It has been demonstrated that p73 is stabilized following DNA damage induced by γ-irradiation and cisplatin (reviewed by Oberst et al.8). To evaluate the contribution of Yap1 to p73 stabilization following cisplatin treatment 293 cells were co-transfected with p73 and Yap1. Twenty-four hours after transfection, cells were treated with 25 μM cisplatin for an additional 24 h before Western blot analysis. Following cisplatin treatment, p73 accumulated to the level comparable to that achieved by overexpressing Yap1 (Figure 7a, lanes 2 and 3).
To further study, the role of Yap1 in p73 stabilization in response to cisplatin treatment, endogenous Yap1 was knocked down by pSUPER Yap1 encoding Yap1-specific siRNA. Cisplatin treatment led to stabilization of p73α, however, this was not the case in Yap1 knockdown cells (Figure 7b). On the basis of this result, reduction of endogenous Yap1 would be expected to hamper p73-mediated cell death. To challenge this prediction, H1299 cells were transfected with a plasmid encoding Yap1-specific siRNA and a marker pEGFP-H2B plasmid and treated with 25 μm cisplatin. Forty-eight hours after transfection, the amount of GFP-positive cells undergoing apoptosis (sub-G1) were determined by FACS (Figure 7c). A significant reduction in the level of apoptotic cells in response to cisplatin treatment was obtained in cells expressing Yap1 siRNA. Similar results were obtained using an H1299 cell line stably expressing Yap1 siRNA that was established by infecting with pRetroSuper Yap1 (Figure 7d and e). Our results indicate that in addition to its role as co-activator, Yap1 also has an important role in stabilization of p73 to induce apoptosis in response to cisplatin treatment.
p73 shares a significant structural and functional homology with the tumor suppressor p53, however, the mechanisms which regulate their stabilization are different.1 The major E3 ligase of p53 is Mdm2 that binds the N-terminal transcription activation domain of p53. A number of signaling pathways culminate in modification of the N-terminal domain of p53 to escape Mdm2 interaction. Interestingly, p73 binds Mdm2 but this interaction does not result in p73 modification and destabilization.33 By analogy with p53, phosphorylation of p73 at the Y99 position by c-Abl in response to DNA damage would be expected to interrupt binding of an E3 ligase to p73. In fact, c-Abl phosphorylation of p73 does lead to an increase in p73 levels.9 However, attempts to identify the putative E3 ligase that would be expected to interact with p73 at this position have so far been unsuccessful. Instead, a role for c-Abl phosphorylation of p73 on Y99 in p73 stabilization has been demonstrated to involve the p38/Pin1 pathway.16 Interestingly, the Itch E3 ligase that interacts with p73 and sensitizes p73 to proteasomal degradation binds at the C-terminal region of p73. We have shown that Yap1 competes with Itch for binding to p73 at the PPPY motif, and this prevents Itch ubiquitination, and subsequent degradation, of p73. The Yap1-mediated stabilization of p73 appears to be independent of the c-Abl phosphorylation of p73 on Y99, as a Y99F p73 mutant was stabilized by overexpression of Yap1 (data not shown). This is consistent with the findings that Yap1 association with p73 is independent of c-Abl binding and phosphorylation.28 Our data demonstrate that in addition to c-Abl-mediated p73 stabilization, Yap1-mediated p73 stabilization represents a robust element of the p73-stabilization network in response to DNA damage.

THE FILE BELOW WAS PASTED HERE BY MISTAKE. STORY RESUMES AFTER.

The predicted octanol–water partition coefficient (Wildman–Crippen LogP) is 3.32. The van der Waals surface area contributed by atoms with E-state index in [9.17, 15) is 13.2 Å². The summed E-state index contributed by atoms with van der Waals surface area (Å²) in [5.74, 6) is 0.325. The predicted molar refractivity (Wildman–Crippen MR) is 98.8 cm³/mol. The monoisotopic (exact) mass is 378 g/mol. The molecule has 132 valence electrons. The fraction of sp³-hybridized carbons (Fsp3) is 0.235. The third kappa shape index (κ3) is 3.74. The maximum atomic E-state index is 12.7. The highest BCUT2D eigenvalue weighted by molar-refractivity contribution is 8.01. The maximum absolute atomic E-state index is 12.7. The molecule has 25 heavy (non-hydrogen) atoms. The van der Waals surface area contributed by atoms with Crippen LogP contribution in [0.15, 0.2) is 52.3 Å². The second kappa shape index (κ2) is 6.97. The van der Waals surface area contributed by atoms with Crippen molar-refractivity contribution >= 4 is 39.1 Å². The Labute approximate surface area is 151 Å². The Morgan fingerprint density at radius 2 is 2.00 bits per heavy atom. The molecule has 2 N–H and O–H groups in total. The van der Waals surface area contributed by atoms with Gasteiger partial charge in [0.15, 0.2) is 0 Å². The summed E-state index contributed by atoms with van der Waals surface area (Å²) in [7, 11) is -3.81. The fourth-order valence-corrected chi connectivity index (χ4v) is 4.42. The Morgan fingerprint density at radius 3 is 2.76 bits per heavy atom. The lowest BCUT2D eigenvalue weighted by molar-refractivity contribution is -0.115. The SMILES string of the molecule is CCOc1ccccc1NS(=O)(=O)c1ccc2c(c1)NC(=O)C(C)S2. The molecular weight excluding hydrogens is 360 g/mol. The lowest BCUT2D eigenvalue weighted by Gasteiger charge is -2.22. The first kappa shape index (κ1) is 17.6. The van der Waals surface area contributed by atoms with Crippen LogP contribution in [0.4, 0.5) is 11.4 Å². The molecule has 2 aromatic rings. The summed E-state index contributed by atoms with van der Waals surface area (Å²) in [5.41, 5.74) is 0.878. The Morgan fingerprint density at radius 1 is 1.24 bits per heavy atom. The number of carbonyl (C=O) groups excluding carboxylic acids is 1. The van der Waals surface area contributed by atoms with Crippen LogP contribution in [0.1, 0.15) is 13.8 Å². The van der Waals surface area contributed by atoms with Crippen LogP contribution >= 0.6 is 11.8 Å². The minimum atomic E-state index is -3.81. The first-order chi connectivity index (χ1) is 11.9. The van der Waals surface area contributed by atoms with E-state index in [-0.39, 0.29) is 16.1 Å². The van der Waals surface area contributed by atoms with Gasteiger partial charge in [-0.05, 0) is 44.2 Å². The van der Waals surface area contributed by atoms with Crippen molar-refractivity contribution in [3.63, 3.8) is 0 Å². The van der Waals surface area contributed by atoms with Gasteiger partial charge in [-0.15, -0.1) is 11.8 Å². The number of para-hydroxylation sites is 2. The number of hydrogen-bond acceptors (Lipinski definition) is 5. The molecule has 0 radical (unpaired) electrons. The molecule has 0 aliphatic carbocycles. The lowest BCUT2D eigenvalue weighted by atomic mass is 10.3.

Our results further show that the stabilization of p73 that is mediated by Yap1 is important for the p73-mediated response to DNA damage. Strano, et al20, 28 have shown Yap1 increases p73 transcriptional activation of proapoptotic genes. We have demonstrated that knock-down of Yap1 by siRNA significantly reduces the amount of p73 accumulation and p73-induced apoptosis in response to DNA damage. Rossi, et al32 demonstrated that Itch overexpression reduces p73 levels and p73 transactivation of apoptotic genes, and that Itch is downregulated following DNA damage, resulting in higher TAp73 levels. Although DNA damage-induced downregulation of Itch does increase p73 stability, it is not sufficient to ensure the proapoptotic function of p73, as demonstrated by the knock-down of Yap1 in cisplatin-treated cells. Under this condition, where Itch was downregulated by the DNA damage, Yap1 was still required to ensure p73 stabilization and apoptotic activity. We conclude that Yap1 stabilizes p73 by competing with residual Itch for binding to p73, thereby preventing its ubiquitination and degradation. Taken together, these data demonstrate that Yap1 works on two fronts to increase p73-mediated apoptosis: co-activation of p73 transcription and stabilization of the p73 protein.